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12-27-2018, 08:02 PM   #1
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Buying second hand - hints and tips?

Over the last week or so I've been looking at new lenses at budget prices, and to be honest there aren't a lot around. I did find a nice offer but stock for Pentax is limited so I'm not holding out much hope it will be arriving soon.

Whilst trawling through the local dealer websites (none of whom tend to stock much Pentax) I came across a listing in the "pre-owned" bin which seemed to be of interest at a sub-$100 price. I've covered the story of that on a different thread (ended up the mount would not fit my K100D body) but it got me into looking at other dealers pre-owned lists and other sources of camera paraphenalia (pawn shops and the like).

Anyway I ended up purchasing a decent little Sigma 28-90 macro lens this morning, but I wanted to ask the great and the good what hints and tips they would give for purchasing used equipment in general. To start the ball rolling, my bullet points were:
  • Take a camera body with you to check the lens mounts ok, I had two that wouldn't fit at all:
  • Check the aperture moves freely:
  • Check the zoom or focus moves freely (manual and auto):
  • Check for scratches or mould: and
  • Never spend more than you can afford to lose if it falls apart in six months time
Anyone else got anything to add?

12-27-2018, 08:19 PM - 3 Likes   #2
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Here's a useful Forum article and accompanying thread: PAWNSHOP LENSES (and other used lenses) - A Buyers' Guide -
12-28-2018, 01:18 AM - 1 Like   #3
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I buy (have bought) most of my lenses second-hand and the very few "duds" I've encountered have been refunded by the seller(s) with little or no fuss and many apologies.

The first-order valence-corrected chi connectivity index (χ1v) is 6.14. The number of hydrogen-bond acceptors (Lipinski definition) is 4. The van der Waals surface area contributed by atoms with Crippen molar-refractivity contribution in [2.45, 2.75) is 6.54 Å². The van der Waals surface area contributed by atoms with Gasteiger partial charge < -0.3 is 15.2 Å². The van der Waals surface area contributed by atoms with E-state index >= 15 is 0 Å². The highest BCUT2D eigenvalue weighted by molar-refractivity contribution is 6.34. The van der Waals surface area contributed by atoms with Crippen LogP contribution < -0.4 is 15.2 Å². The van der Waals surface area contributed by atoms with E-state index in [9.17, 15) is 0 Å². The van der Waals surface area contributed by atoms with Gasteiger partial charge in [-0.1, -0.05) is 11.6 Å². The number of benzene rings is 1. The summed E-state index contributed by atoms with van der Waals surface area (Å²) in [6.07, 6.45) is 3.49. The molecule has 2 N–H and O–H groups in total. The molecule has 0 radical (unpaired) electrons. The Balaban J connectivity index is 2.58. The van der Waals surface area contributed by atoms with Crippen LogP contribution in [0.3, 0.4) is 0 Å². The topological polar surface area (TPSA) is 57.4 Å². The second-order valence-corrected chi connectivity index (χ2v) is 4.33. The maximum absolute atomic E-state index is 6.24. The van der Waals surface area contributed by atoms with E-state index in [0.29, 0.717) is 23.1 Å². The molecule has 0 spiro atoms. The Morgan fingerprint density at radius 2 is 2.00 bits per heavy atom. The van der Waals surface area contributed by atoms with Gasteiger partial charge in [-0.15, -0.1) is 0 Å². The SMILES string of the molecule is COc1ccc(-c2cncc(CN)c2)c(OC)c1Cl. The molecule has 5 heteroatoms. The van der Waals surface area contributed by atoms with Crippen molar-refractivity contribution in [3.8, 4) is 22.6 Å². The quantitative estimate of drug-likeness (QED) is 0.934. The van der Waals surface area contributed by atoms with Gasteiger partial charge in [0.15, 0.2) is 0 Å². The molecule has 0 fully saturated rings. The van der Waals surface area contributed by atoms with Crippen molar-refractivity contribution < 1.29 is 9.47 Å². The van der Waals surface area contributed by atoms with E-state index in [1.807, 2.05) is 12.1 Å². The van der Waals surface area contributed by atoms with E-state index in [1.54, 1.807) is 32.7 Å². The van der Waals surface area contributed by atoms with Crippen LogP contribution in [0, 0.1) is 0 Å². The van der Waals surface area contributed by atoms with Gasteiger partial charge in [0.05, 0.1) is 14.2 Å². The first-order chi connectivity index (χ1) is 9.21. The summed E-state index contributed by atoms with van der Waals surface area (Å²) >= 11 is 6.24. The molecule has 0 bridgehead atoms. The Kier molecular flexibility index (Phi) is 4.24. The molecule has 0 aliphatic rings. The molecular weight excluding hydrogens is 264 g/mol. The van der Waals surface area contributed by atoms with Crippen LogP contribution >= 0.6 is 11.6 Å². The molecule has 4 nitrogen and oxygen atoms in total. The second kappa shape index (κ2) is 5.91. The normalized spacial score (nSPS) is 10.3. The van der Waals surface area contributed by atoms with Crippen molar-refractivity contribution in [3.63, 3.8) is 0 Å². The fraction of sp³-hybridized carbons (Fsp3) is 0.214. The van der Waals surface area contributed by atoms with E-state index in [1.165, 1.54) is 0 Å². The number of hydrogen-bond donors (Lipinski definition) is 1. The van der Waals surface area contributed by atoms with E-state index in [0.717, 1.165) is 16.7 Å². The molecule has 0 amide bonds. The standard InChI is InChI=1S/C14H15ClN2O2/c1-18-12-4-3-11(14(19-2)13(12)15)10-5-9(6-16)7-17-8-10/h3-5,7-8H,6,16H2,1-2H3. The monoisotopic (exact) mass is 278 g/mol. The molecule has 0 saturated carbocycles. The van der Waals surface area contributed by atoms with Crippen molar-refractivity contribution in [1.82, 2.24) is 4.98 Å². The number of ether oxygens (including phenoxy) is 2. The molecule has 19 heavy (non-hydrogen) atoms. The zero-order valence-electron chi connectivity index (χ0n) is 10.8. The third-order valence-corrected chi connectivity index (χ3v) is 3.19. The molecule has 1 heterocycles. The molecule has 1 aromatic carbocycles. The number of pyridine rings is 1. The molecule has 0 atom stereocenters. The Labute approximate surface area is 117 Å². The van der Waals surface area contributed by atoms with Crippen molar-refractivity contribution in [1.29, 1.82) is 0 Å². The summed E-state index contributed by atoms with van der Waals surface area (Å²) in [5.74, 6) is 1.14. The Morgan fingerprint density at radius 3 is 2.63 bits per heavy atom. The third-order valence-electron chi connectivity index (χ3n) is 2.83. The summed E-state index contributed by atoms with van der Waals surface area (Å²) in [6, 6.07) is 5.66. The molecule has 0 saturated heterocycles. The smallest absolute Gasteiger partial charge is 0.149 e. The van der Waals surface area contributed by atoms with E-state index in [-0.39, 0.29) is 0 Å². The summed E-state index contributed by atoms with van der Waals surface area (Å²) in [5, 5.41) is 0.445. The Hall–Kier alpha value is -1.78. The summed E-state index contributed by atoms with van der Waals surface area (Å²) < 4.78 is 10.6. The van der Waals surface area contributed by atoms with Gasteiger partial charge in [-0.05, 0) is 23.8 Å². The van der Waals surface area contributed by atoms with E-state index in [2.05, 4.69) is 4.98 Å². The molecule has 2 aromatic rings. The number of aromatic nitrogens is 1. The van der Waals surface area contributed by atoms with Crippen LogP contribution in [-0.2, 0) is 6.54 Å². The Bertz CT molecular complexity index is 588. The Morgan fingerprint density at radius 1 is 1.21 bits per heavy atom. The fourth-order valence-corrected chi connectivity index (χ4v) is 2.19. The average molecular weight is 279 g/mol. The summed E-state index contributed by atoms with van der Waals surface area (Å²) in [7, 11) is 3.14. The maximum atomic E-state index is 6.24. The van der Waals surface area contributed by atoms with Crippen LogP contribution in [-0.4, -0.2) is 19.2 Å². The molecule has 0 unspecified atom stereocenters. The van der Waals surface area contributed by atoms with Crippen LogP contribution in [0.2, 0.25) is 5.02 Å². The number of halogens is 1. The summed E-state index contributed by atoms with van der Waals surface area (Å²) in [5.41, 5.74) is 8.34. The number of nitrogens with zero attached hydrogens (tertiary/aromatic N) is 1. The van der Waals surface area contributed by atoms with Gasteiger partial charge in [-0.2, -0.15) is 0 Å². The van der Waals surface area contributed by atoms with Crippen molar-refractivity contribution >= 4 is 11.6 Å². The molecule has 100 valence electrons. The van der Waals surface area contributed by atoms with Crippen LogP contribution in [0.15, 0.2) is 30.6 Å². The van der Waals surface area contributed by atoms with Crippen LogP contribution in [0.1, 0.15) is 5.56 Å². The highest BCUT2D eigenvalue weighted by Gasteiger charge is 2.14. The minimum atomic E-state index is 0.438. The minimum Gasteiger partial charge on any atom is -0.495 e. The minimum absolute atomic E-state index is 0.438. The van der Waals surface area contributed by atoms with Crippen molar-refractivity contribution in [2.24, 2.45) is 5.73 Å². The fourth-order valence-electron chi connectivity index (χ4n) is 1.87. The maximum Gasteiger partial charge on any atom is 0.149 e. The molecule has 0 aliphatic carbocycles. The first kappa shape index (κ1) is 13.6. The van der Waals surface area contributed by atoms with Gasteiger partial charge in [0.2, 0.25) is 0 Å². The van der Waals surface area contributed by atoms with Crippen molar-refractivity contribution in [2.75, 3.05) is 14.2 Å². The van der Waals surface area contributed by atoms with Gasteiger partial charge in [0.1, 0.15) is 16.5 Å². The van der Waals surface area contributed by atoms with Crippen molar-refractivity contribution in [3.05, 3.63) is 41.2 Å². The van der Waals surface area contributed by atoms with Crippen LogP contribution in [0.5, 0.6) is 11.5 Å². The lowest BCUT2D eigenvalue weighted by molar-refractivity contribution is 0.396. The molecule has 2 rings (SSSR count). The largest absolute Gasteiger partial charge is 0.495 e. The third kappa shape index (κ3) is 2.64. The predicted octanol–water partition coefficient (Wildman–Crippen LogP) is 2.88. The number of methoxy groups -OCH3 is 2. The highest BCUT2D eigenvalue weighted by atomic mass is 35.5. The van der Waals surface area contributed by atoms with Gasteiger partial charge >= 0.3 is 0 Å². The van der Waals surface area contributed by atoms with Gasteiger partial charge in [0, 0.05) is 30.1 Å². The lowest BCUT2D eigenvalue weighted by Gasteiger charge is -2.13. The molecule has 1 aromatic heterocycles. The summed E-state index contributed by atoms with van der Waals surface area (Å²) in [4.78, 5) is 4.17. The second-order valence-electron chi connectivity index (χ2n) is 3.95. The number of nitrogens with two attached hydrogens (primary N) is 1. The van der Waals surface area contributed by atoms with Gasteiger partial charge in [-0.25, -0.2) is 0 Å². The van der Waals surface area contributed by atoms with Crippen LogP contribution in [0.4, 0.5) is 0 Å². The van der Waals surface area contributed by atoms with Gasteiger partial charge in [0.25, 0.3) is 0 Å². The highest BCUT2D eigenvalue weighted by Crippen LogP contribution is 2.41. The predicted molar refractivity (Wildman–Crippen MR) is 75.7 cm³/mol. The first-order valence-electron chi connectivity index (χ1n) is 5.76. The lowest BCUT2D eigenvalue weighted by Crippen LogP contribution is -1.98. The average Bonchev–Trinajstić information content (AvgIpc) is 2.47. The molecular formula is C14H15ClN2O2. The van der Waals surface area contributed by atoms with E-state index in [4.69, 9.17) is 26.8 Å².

My "best" buys were probably a pair of Pentax zooms, 18-55mm DA and 50-200mm DA, for 3 each at a local "car-boot" sale. Having a camera with me so I could check the functionality was a bonus, but at those prices I'd have probably bought them anyway

eBay seems to be getting expensive, or are the sellers getting optimistic, either way, prices there seem to be going up with a lot more "Buy it Now" listings than there used to be.

Long-established photographic retailers, with a reputation to preserve, can be a good source of s/h equipment, especially if they don't normally carry Pentax and have some trade-in equipment they want to clear. My Sigma 150-500mm at 350 was such a bargain, but beware shipping costs, import duties etc. if buying overseas

Good luck
12-28-2018, 03:41 AM - 1 Like   #4
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my thoughts,

most the " experienced " equipment I have bought has been from members via the forum.

I realize that depending on where you live, the opportunity to get stuff from the forum's market place may not be equal.

I ask plenty of questions via pm with the seller and have to trust a little

I also have bought " experienced " equipment from which offers a return policy without questions for 14 days. Again, prior to purchase, I contact them to gather info

for an in person experience, you might haul a lap top or another device where you could use the equipment with your own memory card and then review the image immediately obtained with the lens/camera

awkward I realize

12-28-2018, 04:04 AM - 1 Like   #5